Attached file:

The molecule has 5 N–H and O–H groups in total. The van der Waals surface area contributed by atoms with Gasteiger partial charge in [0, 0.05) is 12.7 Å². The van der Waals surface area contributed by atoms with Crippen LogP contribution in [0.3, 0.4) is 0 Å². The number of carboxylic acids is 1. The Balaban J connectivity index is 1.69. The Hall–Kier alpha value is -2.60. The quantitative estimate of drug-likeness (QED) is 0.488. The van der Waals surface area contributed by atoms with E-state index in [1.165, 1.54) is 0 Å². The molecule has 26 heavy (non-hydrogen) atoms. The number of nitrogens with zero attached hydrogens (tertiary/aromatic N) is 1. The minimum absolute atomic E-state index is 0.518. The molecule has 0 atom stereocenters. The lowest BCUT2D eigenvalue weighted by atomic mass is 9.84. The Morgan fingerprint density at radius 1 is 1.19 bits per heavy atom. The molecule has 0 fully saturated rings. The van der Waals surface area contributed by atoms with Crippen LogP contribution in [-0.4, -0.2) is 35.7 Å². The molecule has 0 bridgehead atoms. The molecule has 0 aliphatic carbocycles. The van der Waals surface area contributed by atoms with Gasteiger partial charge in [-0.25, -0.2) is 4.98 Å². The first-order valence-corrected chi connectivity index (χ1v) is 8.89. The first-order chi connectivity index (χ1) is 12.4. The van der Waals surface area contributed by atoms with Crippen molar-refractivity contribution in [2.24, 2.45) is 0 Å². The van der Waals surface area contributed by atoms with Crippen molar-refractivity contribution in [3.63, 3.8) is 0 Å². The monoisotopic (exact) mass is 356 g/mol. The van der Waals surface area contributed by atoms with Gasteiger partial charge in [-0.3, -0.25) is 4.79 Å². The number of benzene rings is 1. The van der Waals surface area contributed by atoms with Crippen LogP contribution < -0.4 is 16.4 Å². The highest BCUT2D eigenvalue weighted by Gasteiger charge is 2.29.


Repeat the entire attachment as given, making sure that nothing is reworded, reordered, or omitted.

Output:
The molecule has 5 N–H and O–H groups in total. The van der Waals surface area contributed by atoms with Gasteiger partial charge in [0, 0.05) is 12.7 Å². The van der Waals surface area contributed by atoms with Crippen LogP contribution in [0.3, 0.4) is 0 Å². The number of carboxylic acids is 1. The Balaban J connectivity index is 1.69. The Hall–Kier alpha value is -2.60. The quantitative estimate of drug-likeness (QED) is 0.488. The van der Waals surface area contributed by atoms with E-state index in [1.165, 1.54) is 0 Å². The molecule has 26 heavy (non-hydrogen) atoms. The number of nitrogens with zero attached hydrogens (tertiary/aromatic N) is 1. The minimum absolute atomic E-state index is 0.518. The molecule has 0 atom stereocenters. The lowest BCUT2D eigenvalue weighted by atomic mass is 9.84. The Morgan fingerprint density at radius 1 is 1.19 bits per heavy atom. The molecule has 0 fully saturated rings. The van der Waals surface area contributed by atoms with Crippen LogP contribution in [-0.4, -0.2) is 35.7 Å². The molecule has 0 bridgehead atoms. The molecule has 0 aliphatic carbocycles. The van der Waals surface area contributed by atoms with Gasteiger partial charge in [-0.25, -0.2) is 4.98 Å². The first-order valence-corrected chi connectivity index (χ1v) is 8.89. The first-order chi connectivity index (χ1) is 12.4. The van der Waals surface area contributed by atoms with Crippen molar-refractivity contribution in [2.24, 2.45) is 0 Å². The van der Waals surface area contributed by atoms with Crippen molar-refractivity contribution in [3.63, 3.8) is 0 Å². The monoisotopic (exact) mass is 356 g/mol. The van der Waals surface area contributed by atoms with Gasteiger partial charge in [-0.3, -0.25) is 4.79 Å². The number of benzene rings is 1. The van der Waals surface area contributed by atoms with Crippen LogP contribution < -0.4 is 16.4 Å². The highest BCUT2D eigenvalue weighted by Gasteiger charge is 2.29.